L.A. school board member Nick Melvoin to run for Adam Schiff’s seat

Schiff, who announced he is running for Senate, has represented the district for more than two decades

Nick Melvoin for School Board 2021

Nick Melvoin

Rep. Adam Schiff’s (D-CA) announcement last Thursday that he will seek the Senate seat currently held by Democrat Dianne Feinstein sets off a race in the state’s 30th Congressional District, where L.A. Unified School District board member Nick Melvoin filed papers to run earlier this month.

“My main calling is, how do I amplify my impact for the communities that I fought really my whole adult life for, in a larger setting?” Melvoin, a Democrat, told Jewish Insider in a recent interview. A Los Angeles native, Melvoin taught middle school through Teach for America before going to law school and mounting a successful bid for a seat on the school board in a 2017 upset. Melvoin, a charter school advocate, defeated an incumbent in a race with heavy outside spending.

The seat hasn’t been open for more than two decades; Schiff was first elected in 2000. The former California state senator garnered national attention in 2019 as one of the House Democrats responsible for managing the first impeachment trial of former President Donald Trump.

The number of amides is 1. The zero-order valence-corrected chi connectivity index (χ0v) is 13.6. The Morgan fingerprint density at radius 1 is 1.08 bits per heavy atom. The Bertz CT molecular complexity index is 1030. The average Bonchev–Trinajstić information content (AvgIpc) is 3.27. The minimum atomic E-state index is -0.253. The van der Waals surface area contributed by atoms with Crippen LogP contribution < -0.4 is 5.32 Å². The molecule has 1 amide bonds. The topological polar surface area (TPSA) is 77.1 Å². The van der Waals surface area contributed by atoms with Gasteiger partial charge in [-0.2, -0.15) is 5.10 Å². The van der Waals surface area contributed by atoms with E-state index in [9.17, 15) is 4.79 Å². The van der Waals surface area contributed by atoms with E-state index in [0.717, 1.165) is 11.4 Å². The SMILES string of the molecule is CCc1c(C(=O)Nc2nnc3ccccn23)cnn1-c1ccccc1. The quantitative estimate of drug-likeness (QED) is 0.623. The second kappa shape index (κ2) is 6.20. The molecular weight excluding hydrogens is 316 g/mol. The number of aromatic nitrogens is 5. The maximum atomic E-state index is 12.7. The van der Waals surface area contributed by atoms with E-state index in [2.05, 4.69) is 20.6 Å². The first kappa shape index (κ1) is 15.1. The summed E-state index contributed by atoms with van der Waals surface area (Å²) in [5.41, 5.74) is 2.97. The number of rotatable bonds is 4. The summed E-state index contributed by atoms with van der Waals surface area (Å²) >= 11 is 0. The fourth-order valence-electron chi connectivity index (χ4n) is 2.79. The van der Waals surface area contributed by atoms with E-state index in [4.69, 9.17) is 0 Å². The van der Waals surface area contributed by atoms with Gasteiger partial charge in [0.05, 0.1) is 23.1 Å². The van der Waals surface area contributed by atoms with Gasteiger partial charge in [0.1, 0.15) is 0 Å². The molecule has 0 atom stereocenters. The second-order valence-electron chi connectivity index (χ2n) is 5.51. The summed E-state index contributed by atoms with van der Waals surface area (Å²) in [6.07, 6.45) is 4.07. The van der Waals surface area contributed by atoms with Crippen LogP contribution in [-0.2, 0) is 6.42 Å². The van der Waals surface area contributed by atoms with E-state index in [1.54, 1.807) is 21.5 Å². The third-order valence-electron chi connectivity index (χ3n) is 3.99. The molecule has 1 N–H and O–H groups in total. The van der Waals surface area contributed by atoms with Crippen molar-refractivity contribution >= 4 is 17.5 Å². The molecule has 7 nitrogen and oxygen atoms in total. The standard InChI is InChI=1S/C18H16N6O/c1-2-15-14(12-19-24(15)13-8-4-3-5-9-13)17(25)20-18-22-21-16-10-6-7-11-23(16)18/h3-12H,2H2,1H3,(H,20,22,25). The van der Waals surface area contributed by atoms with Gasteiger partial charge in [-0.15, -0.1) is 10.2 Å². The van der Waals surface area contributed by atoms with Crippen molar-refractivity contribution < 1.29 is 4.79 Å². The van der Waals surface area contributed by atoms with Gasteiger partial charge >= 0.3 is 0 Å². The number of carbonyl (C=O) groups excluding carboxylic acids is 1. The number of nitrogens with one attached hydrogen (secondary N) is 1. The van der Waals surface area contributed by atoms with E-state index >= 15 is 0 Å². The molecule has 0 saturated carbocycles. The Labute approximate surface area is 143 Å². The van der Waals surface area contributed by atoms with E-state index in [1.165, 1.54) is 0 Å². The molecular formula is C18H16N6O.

“We’re seeing what’s happening in Washington, both with the changing of the guard on the Democratic side with a new leader, but also the craziness that we saw [last week],” Melvoin, 37, said, referring to the 15 rounds of voting that it took to elect a House speaker. “I do think there’s a need for new voices, younger voices, people who can work across lines of difference and not be burdened by the politics of yesterday.”

One reason he’s entering the race is in response to the recent “rise in antisemitism, pro-BDS [Boycott, Divestment and Sanctions] on university campuses, the ethnic studies curriculum that we’ve been fighting in L.A., as a progressive and a strong Zionist,” said Melvoin, who is Jewish. “In Congress, I don’t see as many of those candidates, especially in the Democratic Party, as I would like.” 

Melvoin was referring to a lengthy statewide debate over a proposed model ethnic studies curriculum, early iterations of which praised the BDS movement and did not educate about antisemitism. Similar debates have played out in LAUSD, the nation’s second-largest school district. 

“I also think not unlike what’s happening in America in the last few years, we have a government in Israel that I think a lot of us, particularly those on the Democratic side and slightly more progressive side, are not particularly fond of, but making sure that that doesn’t undermine [Israel’s] bipartisan support is really important,” said Melvoin. “There are other issues, education actually used to be one of them, that I think used to have a bipartisan consensus. And now our polarization has made it very entrenched.”

The race in the 30th District, which stretches from West Hollywood to Pasadena, has already drawn significant interest. Nine candidates have filed paperwork to run, including actor Ben Savage, who mounted an unsuccessful bid for the West Hollywood City Council last year, State Del. Laura Friedman and entrepreneur Josh Bocanegra. 

In California’s so-called “jungle primaries,” the top two vote-getters advance to the general election potentially setting up two Democrats to face off in November.

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